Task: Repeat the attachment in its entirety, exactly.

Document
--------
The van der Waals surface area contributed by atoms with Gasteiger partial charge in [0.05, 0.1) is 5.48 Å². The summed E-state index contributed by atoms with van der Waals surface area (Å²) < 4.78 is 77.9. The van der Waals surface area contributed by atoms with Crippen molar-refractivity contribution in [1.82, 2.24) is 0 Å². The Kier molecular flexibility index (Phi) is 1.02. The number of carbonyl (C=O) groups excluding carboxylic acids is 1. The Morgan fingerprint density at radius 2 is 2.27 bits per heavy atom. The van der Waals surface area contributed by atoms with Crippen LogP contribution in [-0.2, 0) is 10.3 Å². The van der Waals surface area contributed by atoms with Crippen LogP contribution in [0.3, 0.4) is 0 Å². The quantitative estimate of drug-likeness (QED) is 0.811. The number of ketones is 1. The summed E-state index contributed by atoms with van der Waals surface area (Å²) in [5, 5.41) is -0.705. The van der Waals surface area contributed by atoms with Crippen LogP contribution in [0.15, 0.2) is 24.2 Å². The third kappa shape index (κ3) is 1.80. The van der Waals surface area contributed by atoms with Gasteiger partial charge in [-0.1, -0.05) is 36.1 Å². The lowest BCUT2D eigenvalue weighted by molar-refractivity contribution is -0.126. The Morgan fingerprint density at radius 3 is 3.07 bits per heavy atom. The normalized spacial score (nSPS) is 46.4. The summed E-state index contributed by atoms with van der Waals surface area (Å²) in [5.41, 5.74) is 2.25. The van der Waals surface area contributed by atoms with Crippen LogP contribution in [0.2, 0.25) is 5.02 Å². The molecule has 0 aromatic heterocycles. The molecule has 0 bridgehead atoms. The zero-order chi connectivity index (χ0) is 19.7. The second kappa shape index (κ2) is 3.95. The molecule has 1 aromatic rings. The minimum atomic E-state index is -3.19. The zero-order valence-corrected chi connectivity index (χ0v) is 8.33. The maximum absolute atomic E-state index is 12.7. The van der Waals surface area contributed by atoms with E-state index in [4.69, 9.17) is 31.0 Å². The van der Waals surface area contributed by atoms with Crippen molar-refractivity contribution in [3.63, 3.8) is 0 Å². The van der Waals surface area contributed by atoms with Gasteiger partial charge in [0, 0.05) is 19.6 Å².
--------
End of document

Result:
The van der Waals surface area contributed by atoms with Gasteiger partial charge in [0.05, 0.1) is 5.48 Å². The summed E-state index contributed by atoms with van der Waals surface area (Å²) < 4.78 is 77.9. The van der Waals surface area contributed by atoms with Crippen molar-refractivity contribution in [1.82, 2.24) is 0 Å². The Kier molecular flexibility index (Phi) is 1.02. The number of carbonyl (C=O) groups excluding carboxylic acids is 1. The Morgan fingerprint density at radius 2 is 2.27 bits per heavy atom. The van der Waals surface area contributed by atoms with Crippen LogP contribution in [-0.2, 0) is 10.3 Å². The van der Waals surface area contributed by atoms with Crippen LogP contribution in [0.3, 0.4) is 0 Å². The quantitative estimate of drug-likeness (QED) is 0.811. The number of ketones is 1. The summed E-state index contributed by atoms with van der Waals surface area (Å²) in [5, 5.41) is -0.705. The van der Waals surface area contributed by atoms with Crippen LogP contribution in [0.15, 0.2) is 24.2 Å². The third kappa shape index (κ3) is 1.80. The van der Waals surface area contributed by atoms with Gasteiger partial charge in [-0.1, -0.05) is 36.1 Å². The lowest BCUT2D eigenvalue weighted by molar-refractivity contribution is -0.126. The Morgan fingerprint density at radius 3 is 3.07 bits per heavy atom. The normalized spacial score (nSPS) is 46.4. The summed E-state index contributed by atoms with van der Waals surface area (Å²) in [5.41, 5.74) is 2.25. The van der Waals surface area contributed by atoms with Crippen LogP contribution in [0.2, 0.25) is 5.02 Å². The molecule has 0 aromatic heterocycles. The molecule has 0 bridgehead atoms. The zero-order chi connectivity index (χ0) is 19.7. The second kappa shape index (κ2) is 3.95. The molecule has 1 aromatic rings. The minimum atomic E-state index is -3.19. The zero-order valence-corrected chi connectivity index (χ0v) is 8.33. The maximum absolute atomic E-state index is 12.7. The van der Waals surface area contributed by atoms with E-state index in [4.69, 9.17) is 31.0 Å². The van der Waals surface area contributed by atoms with Crippen molar-refractivity contribution in [3.63, 3.8) is 0 Å². The van der Waals surface area contributed by atoms with Gasteiger partial charge in [0, 0.05) is 19.6 Å².